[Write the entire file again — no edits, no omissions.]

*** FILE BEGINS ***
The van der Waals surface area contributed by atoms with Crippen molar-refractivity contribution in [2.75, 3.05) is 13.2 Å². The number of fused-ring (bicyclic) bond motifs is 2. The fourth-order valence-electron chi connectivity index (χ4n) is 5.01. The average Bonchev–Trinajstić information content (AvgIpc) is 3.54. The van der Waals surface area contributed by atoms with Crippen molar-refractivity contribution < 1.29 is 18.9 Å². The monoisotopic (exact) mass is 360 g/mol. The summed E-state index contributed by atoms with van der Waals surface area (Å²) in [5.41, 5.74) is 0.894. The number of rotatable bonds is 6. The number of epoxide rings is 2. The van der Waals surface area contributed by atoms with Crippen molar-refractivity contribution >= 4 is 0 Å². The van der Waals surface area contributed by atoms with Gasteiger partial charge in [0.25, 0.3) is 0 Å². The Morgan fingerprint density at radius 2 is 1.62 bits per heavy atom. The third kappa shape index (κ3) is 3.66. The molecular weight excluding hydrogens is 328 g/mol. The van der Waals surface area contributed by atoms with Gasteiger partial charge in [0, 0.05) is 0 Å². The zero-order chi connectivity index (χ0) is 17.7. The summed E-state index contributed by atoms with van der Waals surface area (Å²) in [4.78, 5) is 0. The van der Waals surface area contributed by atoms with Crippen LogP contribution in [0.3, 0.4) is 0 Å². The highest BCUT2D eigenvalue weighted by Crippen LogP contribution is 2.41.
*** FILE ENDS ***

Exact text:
The van der Waals surface area contributed by atoms with Crippen molar-refractivity contribution in [2.75, 3.05) is 13.2 Å². The number of fused-ring (bicyclic) bond motifs is 2. The fourth-order valence-electron chi connectivity index (χ4n) is 5.01. The average Bonchev–Trinajstić information content (AvgIpc) is 3.54. The van der Waals surface area contributed by atoms with Crippen molar-refractivity contribution < 1.29 is 18.9 Å². The monoisotopic (exact) mass is 360 g/mol. The summed E-state index contributed by atoms with van der Waals surface area (Å²) in [5.41, 5.74) is 0.894. The number of rotatable bonds is 6. The number of epoxide rings is 2. The van der Waals surface area contributed by atoms with Crippen molar-refractivity contribution >= 4 is 0 Å². The van der Waals surface area contributed by atoms with Gasteiger partial charge in [0.25, 0.3) is 0 Å². The Morgan fingerprint density at radius 2 is 1.62 bits per heavy atom. The third kappa shape index (κ3) is 3.66. The molecular weight excluding hydrogens is 328 g/mol. The van der Waals surface area contributed by atoms with Gasteiger partial charge in [0, 0.05) is 0 Å². The zero-order chi connectivity index (χ0) is 17.7. The summed E-state index contributed by atoms with van der Waals surface area (Å²) in [4.78, 5) is 0. The van der Waals surface area contributed by atoms with Crippen LogP contribution in [0.3, 0.4) is 0 Å². The highest BCUT2D eigenvalue weighted by Crippen LogP contribution is 2.41.